Correspondent in Moscow
For the first time in a legislative election in Russia, voting will take place during three days from Friday. The counting of the ballots will begin on Sunday night and no one doubts that the victory will be for ‘United Russia’, the party of the president Vladimir Putin, a formation that currently holds an absolute majority in the State Duma (Lower House of the Russian Parliament). This is at least indicated by the pro-government polls, which the opposition considers “manipulated.”
Andrei, who owns a kiosk in central Moscow that makes keys and repairs shoes, is convinced that “Putin’s party will certainly be the most voted». He does not fully agree with the current Kremlin policy, but believes that “there is no alternative … any other party would make it worse or lead us to disaster.” Andrei says he will go to his polling station on Sunday at the last minute.
The options are indeed very limited. Among the registered parties is that of the Communists, the one headed by the ultra-nationalist Vladimir Zhirinovski (LDPR) and ‘Just Russia’, a group that defines itself as a social democrat, but whose policy hardly differs from the general lines set out by Putin. These three organizations, Fully domesticated by the Kremlin, together with the majority ‘United Russia’, they are the only ones with a presence in the current Parliament.
Liberals from “Yábloko” (apple) have also been authorized to participate in this week’s elections, although with all kinds of tripping, such as the stratagem of confusing the voter by cloning the ballots of the candidate for the State Duma for San Petersburg, Borís Vishnevsky, with opponents with identical names and surnames and the same physical appearance, or the direct veto suffered by the candidate of “Yabloko” for Pskov, Lev Shlósberg, who did not get the Justice to agree with him and has been left out.
Worst part have been the eternal extra-parliamentarians with Alexéi Navalni At the helm, whom they tried to poison last year and who is now serving a two-year, five-month prison sentence after a trial that even the European Court of Human Rights (ECHR) described as “politicized.” He also has other criminal cases in progress, all of them, in the opinion of the opposition leader himself, “rigged.”
The candidacies of Navalni supporters, many also in prison, under house arrest or in exile, have been rejected because their organizations were described by the Russian courts as “extremists”. However, they trust that the so-called “smart vote” will work, consisting of supporting the candidate, from any other party except Putin, who has a better chance of winning. Trying so that ” United Russia ‘ get the fewest number of deputies possible of the 450 that the Duma has. This tactic has worked in the past, so the authorities try to fight it at all costs. All social media accounts calling for “smart voting” have been blocked.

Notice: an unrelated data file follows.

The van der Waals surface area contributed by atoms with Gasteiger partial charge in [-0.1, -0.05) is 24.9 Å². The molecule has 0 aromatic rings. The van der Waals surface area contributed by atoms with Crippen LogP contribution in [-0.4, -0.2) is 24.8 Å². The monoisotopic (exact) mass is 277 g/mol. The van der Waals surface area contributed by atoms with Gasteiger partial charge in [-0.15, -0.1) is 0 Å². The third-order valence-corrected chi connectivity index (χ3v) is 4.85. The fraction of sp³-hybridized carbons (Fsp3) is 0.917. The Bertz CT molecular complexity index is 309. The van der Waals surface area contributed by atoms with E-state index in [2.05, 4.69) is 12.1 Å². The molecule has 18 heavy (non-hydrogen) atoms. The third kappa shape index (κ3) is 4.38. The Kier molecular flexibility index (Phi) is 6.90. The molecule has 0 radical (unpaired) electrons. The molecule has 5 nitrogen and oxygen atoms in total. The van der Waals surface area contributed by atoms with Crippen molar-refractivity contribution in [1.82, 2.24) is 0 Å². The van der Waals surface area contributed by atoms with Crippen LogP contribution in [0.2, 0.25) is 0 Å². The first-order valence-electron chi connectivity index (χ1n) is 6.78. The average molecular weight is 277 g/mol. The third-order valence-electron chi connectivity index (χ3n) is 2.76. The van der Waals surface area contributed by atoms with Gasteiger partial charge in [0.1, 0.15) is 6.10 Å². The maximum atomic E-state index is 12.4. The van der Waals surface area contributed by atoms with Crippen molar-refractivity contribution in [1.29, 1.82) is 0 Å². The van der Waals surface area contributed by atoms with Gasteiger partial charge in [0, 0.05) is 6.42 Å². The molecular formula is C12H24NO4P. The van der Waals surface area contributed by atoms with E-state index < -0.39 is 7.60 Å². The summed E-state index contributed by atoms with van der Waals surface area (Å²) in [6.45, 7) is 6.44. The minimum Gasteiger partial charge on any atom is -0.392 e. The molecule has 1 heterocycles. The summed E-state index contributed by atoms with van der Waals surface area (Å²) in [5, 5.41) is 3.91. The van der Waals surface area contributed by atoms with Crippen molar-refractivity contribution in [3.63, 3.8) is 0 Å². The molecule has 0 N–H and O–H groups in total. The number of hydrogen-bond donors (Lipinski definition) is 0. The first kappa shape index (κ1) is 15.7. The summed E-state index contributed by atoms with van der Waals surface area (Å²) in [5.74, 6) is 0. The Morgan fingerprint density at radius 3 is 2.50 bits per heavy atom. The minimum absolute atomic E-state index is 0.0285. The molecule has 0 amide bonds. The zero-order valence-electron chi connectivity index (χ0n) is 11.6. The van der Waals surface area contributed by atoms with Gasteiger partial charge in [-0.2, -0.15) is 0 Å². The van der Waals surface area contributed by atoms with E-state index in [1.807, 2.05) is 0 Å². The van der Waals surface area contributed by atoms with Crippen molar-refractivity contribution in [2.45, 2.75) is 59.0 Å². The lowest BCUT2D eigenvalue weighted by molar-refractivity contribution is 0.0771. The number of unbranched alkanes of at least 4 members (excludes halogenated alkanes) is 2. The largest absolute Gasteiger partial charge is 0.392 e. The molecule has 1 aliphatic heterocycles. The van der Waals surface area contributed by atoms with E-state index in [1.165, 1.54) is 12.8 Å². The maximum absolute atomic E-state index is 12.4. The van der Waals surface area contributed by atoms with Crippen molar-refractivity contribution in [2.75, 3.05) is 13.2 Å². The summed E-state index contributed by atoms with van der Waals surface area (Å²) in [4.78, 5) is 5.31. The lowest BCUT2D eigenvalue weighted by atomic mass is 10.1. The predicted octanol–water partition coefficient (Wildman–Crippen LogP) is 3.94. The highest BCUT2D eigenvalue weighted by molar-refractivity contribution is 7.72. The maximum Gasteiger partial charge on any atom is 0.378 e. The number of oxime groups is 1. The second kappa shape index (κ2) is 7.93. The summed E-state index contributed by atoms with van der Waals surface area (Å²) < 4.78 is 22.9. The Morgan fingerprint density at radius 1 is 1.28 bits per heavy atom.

Another threat that looms over the current legislatures is that of vote counting fraud, as has already happened in other calls. To the endemic lack of auditors, due to the impossibility of covering the entire immense territory of Russia, and to the direct pressures suffered in some regions by those who represent the formations that do not have the approval of power, it is added that this time there will be three days of voting and the possibility of casting the ballot electronically.
Grigori Melkoniants, co-president of the NGO ‘Golos’, which defends the rights of voters, argues that “there will be independent observers in only half of the polling stations” in Russia, which, together with the fact that the polls will remain too many days without surveillance, will leave a wide margin to the possibility of manipulation of the results. Even the cameras that previously filmed the voting process in schools have now been removed.
The leader of ‘Golos’, an organization classified in Russia as a “foreign agent” with the limitations that such stigma entails, also draws attention to the fact that “in some territories of Russia, for example in the North Caucasus, there is a clear danger for interveners who try to report irregular practices ”. On the other hand, Melkoniants believes that electronic voting in Moscow has been arranged in such a way that it can be more or less audited, but admits that “it will be impossible to do so nationwide.”
And this time Putin needs his party to retain the absolute majority more than ever. Thanks to this, last year he was able to face a constitutional reform that gives him the possibility of continuing in power for two more terms, until 2036. According to the Russian columnist, Konstantín Eggert, the top Russian leader “could again need such a majority to undertake High-profile decisions related to his political future (…) either to guarantee his continuity at the head of the country or to ensure that he will play a key role in appointing his successor ».